The Man Within (the title appropriated from Greene’s first published novel) is a fait accompli. The writer, according to Shelden, was a whoring drunk ruled by hate, disloyalty, cruelty, secrecy, financial greed and a homosexual kink he lied about throughout his life. The capacity for disloyalty, we are told, Greene acquired as a schoolboy at Berkhamsted – the headmaster’s quisling son, divided between loyalty to his schoolfriends and loyalty to his father. Soon afterwards, he had his first experience as a victim of betrayal, which left him prey to unresolved homophilia.
The resulting humiliation gave him a lifelong faith in the virtues of treachery, according to Shelden. The other factors of his personality eventually led him ‘to squander his talents on bad books’ (with the inevitability of all depravity). As early as A Burnt-Out Case (1960) Greene was apparently nearly burnt-out himself. Later we are told, with the conceited primness of an end-of-term report about a loathed pupil, that ‘A complete retirement would have been preferable to the sad failures of J’Accuse, Monsignor Quixote, Getting To Know the General and Dr Fischer of Geneva’.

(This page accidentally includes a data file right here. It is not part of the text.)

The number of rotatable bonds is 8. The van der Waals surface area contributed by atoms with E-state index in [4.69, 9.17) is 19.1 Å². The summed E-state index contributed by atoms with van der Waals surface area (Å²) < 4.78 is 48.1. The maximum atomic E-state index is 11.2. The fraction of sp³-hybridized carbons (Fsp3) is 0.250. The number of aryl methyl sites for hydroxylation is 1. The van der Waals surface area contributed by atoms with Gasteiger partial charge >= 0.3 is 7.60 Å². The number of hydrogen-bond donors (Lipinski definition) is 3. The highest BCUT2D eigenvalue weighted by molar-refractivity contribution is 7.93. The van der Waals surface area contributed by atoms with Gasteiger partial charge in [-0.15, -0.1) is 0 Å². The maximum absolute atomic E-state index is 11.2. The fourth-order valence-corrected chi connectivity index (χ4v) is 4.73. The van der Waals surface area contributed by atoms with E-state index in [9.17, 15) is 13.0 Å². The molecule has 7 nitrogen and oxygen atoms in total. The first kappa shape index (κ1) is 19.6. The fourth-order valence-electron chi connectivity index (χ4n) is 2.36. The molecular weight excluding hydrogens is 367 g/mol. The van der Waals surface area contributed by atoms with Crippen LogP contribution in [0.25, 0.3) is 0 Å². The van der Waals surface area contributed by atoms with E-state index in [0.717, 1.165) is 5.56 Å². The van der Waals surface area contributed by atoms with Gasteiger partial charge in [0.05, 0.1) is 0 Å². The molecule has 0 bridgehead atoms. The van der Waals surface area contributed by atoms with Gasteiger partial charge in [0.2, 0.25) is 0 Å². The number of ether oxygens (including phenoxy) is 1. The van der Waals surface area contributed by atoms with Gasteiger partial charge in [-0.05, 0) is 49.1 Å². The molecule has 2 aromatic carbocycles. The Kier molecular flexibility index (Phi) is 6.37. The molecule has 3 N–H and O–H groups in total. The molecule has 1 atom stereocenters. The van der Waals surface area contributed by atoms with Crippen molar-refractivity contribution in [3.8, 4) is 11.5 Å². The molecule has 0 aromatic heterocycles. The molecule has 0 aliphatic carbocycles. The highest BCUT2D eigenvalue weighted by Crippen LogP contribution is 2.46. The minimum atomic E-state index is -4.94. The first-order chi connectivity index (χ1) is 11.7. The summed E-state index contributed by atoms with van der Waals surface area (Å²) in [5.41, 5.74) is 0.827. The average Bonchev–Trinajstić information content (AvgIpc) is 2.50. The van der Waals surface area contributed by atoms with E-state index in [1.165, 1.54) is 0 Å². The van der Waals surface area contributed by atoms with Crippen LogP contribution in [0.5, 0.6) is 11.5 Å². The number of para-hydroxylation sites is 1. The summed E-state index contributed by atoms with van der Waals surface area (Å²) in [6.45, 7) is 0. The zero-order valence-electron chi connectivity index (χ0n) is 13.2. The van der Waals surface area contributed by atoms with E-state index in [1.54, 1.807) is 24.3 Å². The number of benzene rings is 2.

To refute every point of Shelden’s hostility demands an appetite for tedious contradiction I offer one observation of my own – that it may have escaped Shelden, as an American, that there remains a side to the British that forgives a whoring drunk far more easily than it forgives conceit – and one of Madame Cloetta’s:
‘Michael Shelden came to see me in July 1991, three months after Graham’s death. He came at the beginning of one afternoon. It was a lovely day; we sat on the terrace and we talked. In December, after the article in Harper’s and Queen came out, he wrote to me. I kept his letter.’
The letter, written from the University of Indiana at Bloomington on 16 December 1991, begins: